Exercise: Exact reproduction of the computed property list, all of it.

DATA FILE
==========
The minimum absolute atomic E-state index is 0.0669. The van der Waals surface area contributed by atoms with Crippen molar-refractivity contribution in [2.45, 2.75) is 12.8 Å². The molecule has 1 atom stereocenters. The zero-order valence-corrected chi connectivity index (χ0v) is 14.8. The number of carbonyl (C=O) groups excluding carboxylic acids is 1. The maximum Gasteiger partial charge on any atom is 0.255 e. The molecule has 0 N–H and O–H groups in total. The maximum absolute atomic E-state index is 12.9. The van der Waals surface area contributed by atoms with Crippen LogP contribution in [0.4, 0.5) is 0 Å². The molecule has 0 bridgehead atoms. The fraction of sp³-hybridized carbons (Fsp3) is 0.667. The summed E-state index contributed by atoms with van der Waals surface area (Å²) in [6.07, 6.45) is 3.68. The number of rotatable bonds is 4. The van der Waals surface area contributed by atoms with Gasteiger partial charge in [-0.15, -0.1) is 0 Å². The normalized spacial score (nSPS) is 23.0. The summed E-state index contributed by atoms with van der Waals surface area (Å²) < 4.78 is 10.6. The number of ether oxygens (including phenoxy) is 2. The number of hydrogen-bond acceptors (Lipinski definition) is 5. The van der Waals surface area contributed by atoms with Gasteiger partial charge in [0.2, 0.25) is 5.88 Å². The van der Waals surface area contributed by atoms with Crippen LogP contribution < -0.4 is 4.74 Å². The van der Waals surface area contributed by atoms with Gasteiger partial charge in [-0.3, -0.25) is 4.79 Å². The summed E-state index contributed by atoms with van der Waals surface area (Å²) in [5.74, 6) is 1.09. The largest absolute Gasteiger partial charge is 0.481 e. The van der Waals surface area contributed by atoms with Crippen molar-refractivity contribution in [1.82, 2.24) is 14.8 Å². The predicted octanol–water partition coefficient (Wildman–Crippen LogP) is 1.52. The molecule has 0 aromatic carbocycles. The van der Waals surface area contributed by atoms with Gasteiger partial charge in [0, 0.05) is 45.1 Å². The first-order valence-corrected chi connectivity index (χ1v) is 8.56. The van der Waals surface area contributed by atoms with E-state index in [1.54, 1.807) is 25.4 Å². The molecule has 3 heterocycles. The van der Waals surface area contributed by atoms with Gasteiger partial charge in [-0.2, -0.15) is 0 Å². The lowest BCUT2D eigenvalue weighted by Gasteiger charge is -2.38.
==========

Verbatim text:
The minimum absolute atomic E-state index is 0.0669. The van der Waals surface area contributed by atoms with Crippen molar-refractivity contribution in [2.45, 2.75) is 12.8 Å². The molecule has 1 atom stereocenters. The zero-order valence-corrected chi connectivity index (χ0v) is 14.8. The number of carbonyl (C=O) groups excluding carboxylic acids is 1. The maximum Gasteiger partial charge on any atom is 0.255 e. The molecule has 0 N–H and O–H groups in total. The maximum absolute atomic E-state index is 12.9. The van der Waals surface area contributed by atoms with Crippen LogP contribution in [0.4, 0.5) is 0 Å². The molecule has 0 bridgehead atoms. The fraction of sp³-hybridized carbons (Fsp3) is 0.667. The summed E-state index contributed by atoms with van der Waals surface area (Å²) in [6.07, 6.45) is 3.68. The number of rotatable bonds is 4. The van der Waals surface area contributed by atoms with Gasteiger partial charge in [-0.15, -0.1) is 0 Å². The normalized spacial score (nSPS) is 23.0. The summed E-state index contributed by atoms with van der Waals surface area (Å²) < 4.78 is 10.6. The number of ether oxygens (including phenoxy) is 2. The number of hydrogen-bond acceptors (Lipinski definition) is 5. The van der Waals surface area contributed by atoms with Gasteiger partial charge in [0.2, 0.25) is 5.88 Å². The van der Waals surface area contributed by atoms with Crippen LogP contribution < -0.4 is 4.74 Å². The van der Waals surface area contributed by atoms with Gasteiger partial charge in [-0.3, -0.25) is 4.79 Å². The summed E-state index contributed by atoms with van der Waals surface area (Å²) in [5.74, 6) is 1.09. The largest absolute Gasteiger partial charge is 0.481 e. The van der Waals surface area contributed by atoms with Crippen molar-refractivity contribution in [1.82, 2.24) is 14.8 Å². The predicted octanol–water partition coefficient (Wildman–Crippen LogP) is 1.52. The molecule has 0 aromatic carbocycles. The van der Waals surface area contributed by atoms with Gasteiger partial charge in [0, 0.05) is 45.1 Å². The first-order valence-corrected chi connectivity index (χ1v) is 8.56. The van der Waals surface area contributed by atoms with E-state index in [1.54, 1.807) is 25.4 Å². The molecule has 3 heterocycles. The van der Waals surface area contributed by atoms with Gasteiger partial charge in [-0.2, -0.15) is 0 Å². The lowest BCUT2D eigenvalue weighted by Gasteiger charge is -2.38.